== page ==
As of this writing, Animal Crossing: New Horizons has been out a full week. I can hardly believe it’s even real—we’ve waited nearly a full decade for a new mainline entry to the series, and when the Nintendo Direct debuted on February 20, 2020, hype levels were off the charts. Thanks to that, I was obsessed with the game before it came out, going so far as to design my island with a fan-made web app. But now that it’s here, it’s time to judge whether or not it’s lived up to the hype.
Turns out, that’s not an easy assessment to make after only a week. The nature of Animal Crossing is slow-paced—and there’s nothing wrong with that. In fact, it’s one of the main appeals to me as a fan of the series. But to some, this may feel like a hassle. Many of the game’s features remain unlocked in my version of the game, because the game follows real time. In other words, if it is 2:00pm in real life, it will actually be 2:00pm in Animal Crossing: New Horizons.
The game uses this technique to recreate the feeling of a virtual world, where life is progressing just as it is in real life—the only difference being that instead of humans, there are animal villagers walking around and enjoying life.
Other life simulation games tackle this challenge in different ways. For instance, in The Sims, you can fast-forward time, so you don’t have to wait around while your Sim takes care of tedious tasks, like eating or going to work. In Stardew Valley, every real-time minute is one hour in-game.
But there are pros and cons to each of these approaches. For example, Stardew Valley can feel stressful, because you have so many things to do, and if you slack off, the whole day is done and gone—but you can play as many days as you want with no “end” to the game, which eases that anxiety. Whereas, with Animal Crossing, it can feel like torture waiting for a new building to finish, but the real-time method delivers a more immersive feeling overall.
This is a long way of saying: I don’t know what Animal Crossing: New Horizons has in store for me when it comes to the full package just yet, so this will merely be a “First Impressions” review—a quick look at the first week of the game. A few months down the line, or maybe even next year, I’ll return and do a “Final Impressions” review that factors in my entire experience with the game.
Regardless, this first look should be enough for you to gauge whether or not you should pick up the game—for both fans of the series and newcomers. So, without further ado, let’s dive in.
Enjoy Your New Life on a Deserted Island
Describing the appeal of Animal Crossing has always been a challenge. I’ve been playing the series for nearly 20 years, and it’s still a struggle to explain why it’s fun to newcomers, but I’ll give it my best shot.
For many, the appeal is simply living in a peaceful virtual world. Especially in today’s world, where a global pandemic is looming over everyone, there’s something beautiful about being able to set aside the worries, stress, and anxiety of real life and enter a deserted-island paradise.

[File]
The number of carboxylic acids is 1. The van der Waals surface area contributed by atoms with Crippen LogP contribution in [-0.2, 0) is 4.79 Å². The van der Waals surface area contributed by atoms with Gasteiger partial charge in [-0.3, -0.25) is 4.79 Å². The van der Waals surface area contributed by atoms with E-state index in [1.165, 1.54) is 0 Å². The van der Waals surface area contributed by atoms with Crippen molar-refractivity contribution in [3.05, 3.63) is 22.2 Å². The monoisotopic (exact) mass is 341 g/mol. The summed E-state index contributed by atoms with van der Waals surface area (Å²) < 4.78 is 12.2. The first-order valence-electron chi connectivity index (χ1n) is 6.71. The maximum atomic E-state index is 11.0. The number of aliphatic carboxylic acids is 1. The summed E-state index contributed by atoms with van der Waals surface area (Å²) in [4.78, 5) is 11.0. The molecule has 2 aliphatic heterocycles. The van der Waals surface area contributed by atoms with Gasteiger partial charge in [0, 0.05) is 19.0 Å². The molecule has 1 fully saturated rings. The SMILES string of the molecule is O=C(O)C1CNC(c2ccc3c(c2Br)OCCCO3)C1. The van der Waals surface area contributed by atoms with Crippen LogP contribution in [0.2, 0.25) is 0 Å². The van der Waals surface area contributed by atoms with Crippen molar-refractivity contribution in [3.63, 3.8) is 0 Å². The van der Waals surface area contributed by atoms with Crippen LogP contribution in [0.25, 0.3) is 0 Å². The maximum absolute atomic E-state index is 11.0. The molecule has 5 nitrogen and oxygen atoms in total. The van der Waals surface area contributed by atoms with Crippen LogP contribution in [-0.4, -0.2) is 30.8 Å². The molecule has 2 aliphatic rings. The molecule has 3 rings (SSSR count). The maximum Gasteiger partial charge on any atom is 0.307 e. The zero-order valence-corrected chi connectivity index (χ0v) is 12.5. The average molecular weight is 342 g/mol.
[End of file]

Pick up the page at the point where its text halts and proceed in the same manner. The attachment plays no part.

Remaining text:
Animal Crossing: New Horizons does exactly that: It offers the player to start a new life on a deserted island—a fresh beginning where you’re in charge to create the life of your dreams. There’s no pressure to save the world or fight impossible enemies, as in many other video games today. If all you want to do is sit on the beach and enjoy the sunset, sipping on some pineapple juice, then you absolutely can.
For fans of the series, this feeling is understood, but what’s really impressive about this new title is just how beautiful the world is—the developers went above and beyond to make every aspect of the game’s visuals stunning, from the clothing items and furniture to the island aesthetics and the villagers themselves! This is the face-lift Animal Crossing deserved, and you will be in awe just admiring your surroundings in the game. It makes my heart hurt (in a good way!) to look at how cute everything is.
Animal Crossing also gives its players something to look forward to every day. Yes, waiting for a new building to be built or new tools to unlock is not easy, but it always leaves me with the feeling of: I can’t wait to wake up tomorrow and see what that building looks like and what else I can do/discover! When it comes to mental health, I honestly think this can help a lot of people—giving yourself something to look forward to, even if it’s small, can go a long way to healing and maintaining your happiness and joy in life. I know Animal Crossing has certainly done that for me.
Collect Everything the Island Has to Offer
When it comes to the gameplay, there are two core mechanics that drive the fun of the experience: collecting and designing. Fans of the series are likely familiar with both, and this game does not disappoint in either category.
For one, it is jam-packed with collectibles. There are a ton of bugs, fish, and fossils to collect, including some new ones, and the sense of satisfaction you get from checking those off your list feels just as good as ever. To make it even better, the game has a new and improved “Critterpedia” that showcases a picture of each bug and fish, along with the time and place in which they are available. They’ve also added a way to see whether you’ve donated each to the museum—a very welcome quality of life update. Otherwise, the fishing, bug-catching, and fossil-digging function the same way as they always have in previous titles.